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עמוד בית
Tue, 28.05.24

ORIGINAL ARTICLES

IMAJ | volume 25

Journal 7, July 2023
pages: 490-494

The Association Between Depression and Invasive and In-situ Cervical Tumors: A Large Population Based Cohort Study

1 Israel Center for Disease Control, Ministry of Health, Sheba Medical Center, Tel Hashomer, Israel 2 Department of Epidemiology and Preventive Medicine, School of Public Health, Faculty of Medicine, Tel Aviv University, Tel Aviv, Israel 3 Maccabi Institute for Research and Innovation, Tel Aviv, Israel 4 Department of Obstetrics and Gynecology, Sheba Medical Center, Tel Hashomer, Israel 5 Maccabi Healthcare Services, Tel Aviv, Israel 6 Women Health Center, Maccabi Healthcare Services, Tel Aviv, Israel

Summary

Background:

Depression has been shown to be associated with cervical tumors (CTs), an association mostly demonstrated in studies in which temporality could not have been ascertained.

Objectives:

To study the association between depression and CTs and the influence of co-morbidities of this association in a large cohort study.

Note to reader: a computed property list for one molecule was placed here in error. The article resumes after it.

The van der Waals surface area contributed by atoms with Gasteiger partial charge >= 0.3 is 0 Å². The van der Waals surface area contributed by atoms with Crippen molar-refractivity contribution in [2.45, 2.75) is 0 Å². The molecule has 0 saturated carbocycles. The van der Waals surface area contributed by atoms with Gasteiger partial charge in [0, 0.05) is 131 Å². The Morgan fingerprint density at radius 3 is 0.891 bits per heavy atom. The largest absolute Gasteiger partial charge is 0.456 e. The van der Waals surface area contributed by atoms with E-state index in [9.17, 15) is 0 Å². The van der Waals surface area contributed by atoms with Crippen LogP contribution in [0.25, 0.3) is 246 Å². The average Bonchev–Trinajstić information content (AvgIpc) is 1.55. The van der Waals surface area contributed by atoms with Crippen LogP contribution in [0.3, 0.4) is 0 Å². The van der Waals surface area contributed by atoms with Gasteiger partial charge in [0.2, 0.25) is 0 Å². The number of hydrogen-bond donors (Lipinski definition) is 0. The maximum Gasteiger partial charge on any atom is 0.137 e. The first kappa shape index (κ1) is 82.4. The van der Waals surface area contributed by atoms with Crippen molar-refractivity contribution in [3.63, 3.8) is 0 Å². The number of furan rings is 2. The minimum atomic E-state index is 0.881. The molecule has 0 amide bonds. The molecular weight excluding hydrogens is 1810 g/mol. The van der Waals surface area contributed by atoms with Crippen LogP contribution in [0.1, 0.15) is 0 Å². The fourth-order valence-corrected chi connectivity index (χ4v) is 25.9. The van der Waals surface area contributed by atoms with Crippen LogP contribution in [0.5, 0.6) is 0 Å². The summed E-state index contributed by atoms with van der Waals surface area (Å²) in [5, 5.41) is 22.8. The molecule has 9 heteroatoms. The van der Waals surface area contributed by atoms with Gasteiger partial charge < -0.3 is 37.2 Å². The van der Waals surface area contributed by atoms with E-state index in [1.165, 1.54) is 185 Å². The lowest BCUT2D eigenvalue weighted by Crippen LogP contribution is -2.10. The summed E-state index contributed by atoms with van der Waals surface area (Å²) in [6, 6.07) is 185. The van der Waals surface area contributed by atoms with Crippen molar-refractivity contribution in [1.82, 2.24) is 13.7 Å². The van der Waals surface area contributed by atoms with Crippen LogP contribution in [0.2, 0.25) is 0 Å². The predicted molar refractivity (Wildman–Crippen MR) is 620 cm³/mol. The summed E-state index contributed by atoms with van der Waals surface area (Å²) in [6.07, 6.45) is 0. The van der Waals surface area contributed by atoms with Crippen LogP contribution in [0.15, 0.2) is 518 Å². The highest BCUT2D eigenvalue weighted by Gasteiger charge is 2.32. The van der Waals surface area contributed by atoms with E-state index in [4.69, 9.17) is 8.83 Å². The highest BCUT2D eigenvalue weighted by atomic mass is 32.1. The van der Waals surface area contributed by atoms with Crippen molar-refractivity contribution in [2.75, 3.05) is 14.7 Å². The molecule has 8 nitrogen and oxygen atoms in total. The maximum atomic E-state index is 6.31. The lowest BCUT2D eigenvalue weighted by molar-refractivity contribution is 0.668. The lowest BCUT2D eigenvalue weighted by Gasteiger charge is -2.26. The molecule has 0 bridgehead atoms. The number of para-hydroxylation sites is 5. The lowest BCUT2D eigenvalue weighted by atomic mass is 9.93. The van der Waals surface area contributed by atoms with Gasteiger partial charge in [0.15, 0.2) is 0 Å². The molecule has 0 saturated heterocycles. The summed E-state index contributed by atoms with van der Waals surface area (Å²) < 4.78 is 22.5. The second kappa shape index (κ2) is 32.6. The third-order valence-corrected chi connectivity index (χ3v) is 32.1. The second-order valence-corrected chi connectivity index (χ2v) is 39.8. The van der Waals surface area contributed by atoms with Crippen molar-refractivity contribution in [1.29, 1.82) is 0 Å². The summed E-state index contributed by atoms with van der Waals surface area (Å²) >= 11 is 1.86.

Methods:

A retrospective computer-based cohort study was conducted. The cohort included 357,450 female members of Maccabi Healthcare Services. The cohort was classified as depressed or non-depressed using the International Classification of Diseases 9/10 codes. For each subgroup, demographic characteristics, behavioral characteristics, co-morbidities, and CTs diagnosis were obtained. The burden of co-morbidities was defined as the sum of major co-morbidities. We used zero-inflated negative binomial regression analysis due to over-dispersion to estimate the relative risk (RR) for CTs with 95% confidence interval (95%CI).

Results:

Depression was diagnosed in 15,789 women. Among this group, CTs were diagnosed in 1585 (10.0%). Among the 341,661 non-depressed, CTs were diagnosed in 4185 (1.2%). After adjustment to age and socioeconomic status, the association between depression and CTs was RR=9.2 (95%CI 8.7–9.9, P-value < 0.0001). The association between depression and CTs increased as the burden of clinical conditions increased (P-value < 0.0001).

Conclusions:

Women with depression are at a higher risk for CTs, especially among those who have several co-morbidities. Tighter gynecology surveillance is crucial among these women.

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